Monday, July 14, 2014


We are warned right away via musical number: "Hey there, mister, you better hide your sister 'cause the fleet's in!" Shy sailor Casey Kirby (William Holden) gets roped into kissing a movie star for a publicity photo and all his fellow sailors start jokingly referring to him as the Navy's best ladies’ man. Jake (Leif Erickson), who fancies himself a real stud, bets Casey's buddy Barney (Eddie Bracken) that Casey can't get the Countess of Swingland (Dorothy Lamour), a singer at a San Francisco dance hall, to kiss him in public; apparently, she has the reputation of being a real ice queen. Barney really needs to win the bet so he does everything he can to get Casey and the Countess together. Thus begins a series of misadventures between Casey and the Countess: first he misinterprets her interest—she lets him accompany her one night in order to escape the attentions of a rich old geezer—then she learns about the bet but doesn't understand that Casey is really falling in love with her. For good measure, the Countess's brash roommate and fellow singer (Betty Hutton) gets interested in Barney.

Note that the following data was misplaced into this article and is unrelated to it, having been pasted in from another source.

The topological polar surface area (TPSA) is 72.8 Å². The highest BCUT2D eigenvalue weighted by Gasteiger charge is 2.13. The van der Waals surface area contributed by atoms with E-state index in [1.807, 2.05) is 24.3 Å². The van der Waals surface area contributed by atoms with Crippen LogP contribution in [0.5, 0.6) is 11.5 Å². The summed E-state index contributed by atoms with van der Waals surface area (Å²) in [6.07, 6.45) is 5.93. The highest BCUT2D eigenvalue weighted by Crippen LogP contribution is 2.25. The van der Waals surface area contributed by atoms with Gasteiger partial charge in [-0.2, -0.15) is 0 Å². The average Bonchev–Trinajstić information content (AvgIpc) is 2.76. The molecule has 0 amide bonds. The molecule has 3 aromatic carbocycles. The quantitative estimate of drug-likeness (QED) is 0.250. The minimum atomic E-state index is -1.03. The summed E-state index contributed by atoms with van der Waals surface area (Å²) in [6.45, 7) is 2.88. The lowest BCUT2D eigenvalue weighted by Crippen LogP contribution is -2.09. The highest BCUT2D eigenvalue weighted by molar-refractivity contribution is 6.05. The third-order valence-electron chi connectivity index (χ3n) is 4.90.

This cute Paramount musical was filmed in late 1941 before Pearl Harbor, though it was released in early 1942, after the United States entered the war, so it occupies a strange narrative place. In the movie, there is no mention of war; in fact, Holden refers to having one last short stint in the Pacific before his Navy duties are over, something that probably would have rung false to moviegoers of 1942. The plot is a variation on the Astaire/Rogers movies in which a mismatched couple slowly fall in love. This doesn't have the wit or visual style of those films; it relies more on physical comedy, and your tolerance for the wacky stylings of Betty Hutton will determine how much of this you will sit through. I lasted til the end but just barely. The very young William Holden (pictured to the right of Bracken) is quite comely and creates an interesting character: he's not shy in the obvious comical way that most actors of the time would have been, but instead he seems more like a thoughtful, quiet young man still figuring out his place in the world. Lamour is brittle and fairly unappealing; I didn't know what Holden saw in her that made him continue with his mild pursuit. I'm not a fan of Hutton, and this movie didn't change my mind, but she does have one good number, "Arthur Murray Taught Me to Dance in a Hurry." I like Bracken and he's fine here, managing the tricky task of being the comic sidekick without going overboard and becoming irritating. Jimmy Dorsey and his band perform backup throughout and there are two standards in the soundtrack, "Tangerine" (which became a hit again in the disco era) and "I Remember You." Also with Gil Lamb, a tall Ray Bolger-type dancer, and Big Band performers Jimmy Dorsey, Helen O'Connell and Bob Eberly. Cute but not essential. [TCM]

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